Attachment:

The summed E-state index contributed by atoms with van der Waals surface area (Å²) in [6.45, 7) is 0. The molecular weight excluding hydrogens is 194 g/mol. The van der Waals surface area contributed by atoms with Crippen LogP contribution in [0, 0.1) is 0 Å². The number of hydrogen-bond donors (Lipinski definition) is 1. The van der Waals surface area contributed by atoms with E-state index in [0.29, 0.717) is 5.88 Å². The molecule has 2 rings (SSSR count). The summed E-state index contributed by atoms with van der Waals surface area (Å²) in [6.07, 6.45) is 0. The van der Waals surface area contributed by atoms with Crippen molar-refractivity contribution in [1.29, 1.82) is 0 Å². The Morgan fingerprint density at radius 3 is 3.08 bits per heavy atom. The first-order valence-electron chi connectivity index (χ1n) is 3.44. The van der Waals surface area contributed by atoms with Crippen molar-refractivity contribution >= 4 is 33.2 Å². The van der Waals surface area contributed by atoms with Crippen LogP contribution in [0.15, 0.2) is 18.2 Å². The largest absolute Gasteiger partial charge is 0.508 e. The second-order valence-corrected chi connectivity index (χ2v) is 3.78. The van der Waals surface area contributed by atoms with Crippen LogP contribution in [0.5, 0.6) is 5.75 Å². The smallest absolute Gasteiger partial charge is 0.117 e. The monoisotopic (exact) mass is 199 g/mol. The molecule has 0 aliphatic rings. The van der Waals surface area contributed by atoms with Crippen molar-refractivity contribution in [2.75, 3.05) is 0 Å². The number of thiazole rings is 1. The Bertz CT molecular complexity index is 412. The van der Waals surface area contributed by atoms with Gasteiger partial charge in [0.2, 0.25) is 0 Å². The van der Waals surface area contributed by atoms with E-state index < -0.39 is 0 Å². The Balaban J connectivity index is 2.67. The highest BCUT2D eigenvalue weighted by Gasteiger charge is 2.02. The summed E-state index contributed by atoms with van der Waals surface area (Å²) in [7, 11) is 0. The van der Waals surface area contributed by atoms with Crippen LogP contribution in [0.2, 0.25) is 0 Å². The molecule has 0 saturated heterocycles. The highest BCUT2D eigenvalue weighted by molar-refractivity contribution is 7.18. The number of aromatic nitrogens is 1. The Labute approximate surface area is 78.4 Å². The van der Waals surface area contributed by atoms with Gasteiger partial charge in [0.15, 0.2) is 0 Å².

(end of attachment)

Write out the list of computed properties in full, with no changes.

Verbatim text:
The summed E-state index contributed by atoms with van der Waals surface area (Å²) in [6.45, 7) is 0. The molecular weight excluding hydrogens is 194 g/mol. The van der Waals surface area contributed by atoms with Crippen LogP contribution in [0, 0.1) is 0 Å². The number of hydrogen-bond donors (Lipinski definition) is 1. The van der Waals surface area contributed by atoms with E-state index in [0.29, 0.717) is 5.88 Å². The molecule has 2 rings (SSSR count). The summed E-state index contributed by atoms with van der Waals surface area (Å²) in [6.07, 6.45) is 0. The van der Waals surface area contributed by atoms with Crippen molar-refractivity contribution in [1.29, 1.82) is 0 Å². The Morgan fingerprint density at radius 3 is 3.08 bits per heavy atom. The first-order valence-electron chi connectivity index (χ1n) is 3.44. The van der Waals surface area contributed by atoms with Crippen molar-refractivity contribution >= 4 is 33.2 Å². The van der Waals surface area contributed by atoms with Crippen LogP contribution in [0.15, 0.2) is 18.2 Å². The largest absolute Gasteiger partial charge is 0.508 e. The second-order valence-corrected chi connectivity index (χ2v) is 3.78. The van der Waals surface area contributed by atoms with Crippen LogP contribution in [0.5, 0.6) is 5.75 Å². The smallest absolute Gasteiger partial charge is 0.117 e. The monoisotopic (exact) mass is 199 g/mol. The molecule has 0 aliphatic rings. The van der Waals surface area contributed by atoms with Crippen molar-refractivity contribution in [2.75, 3.05) is 0 Å². The number of thiazole rings is 1. The Bertz CT molecular complexity index is 412. The van der Waals surface area contributed by atoms with Gasteiger partial charge in [0.2, 0.25) is 0 Å². The van der Waals surface area contributed by atoms with E-state index < -0.39 is 0 Å². The Balaban J connectivity index is 2.67. The highest BCUT2D eigenvalue weighted by Gasteiger charge is 2.02. The summed E-state index contributed by atoms with van der Waals surface area (Å²) in [7, 11) is 0. The van der Waals surface area contributed by atoms with Crippen LogP contribution in [0.2, 0.25) is 0 Å². The molecule has 0 saturated heterocycles. The highest BCUT2D eigenvalue weighted by molar-refractivity contribution is 7.18. The number of aromatic nitrogens is 1. The Labute approximate surface area is 78.4 Å². The van der Waals surface area contributed by atoms with Gasteiger partial charge in [0.15, 0.2) is 0 Å².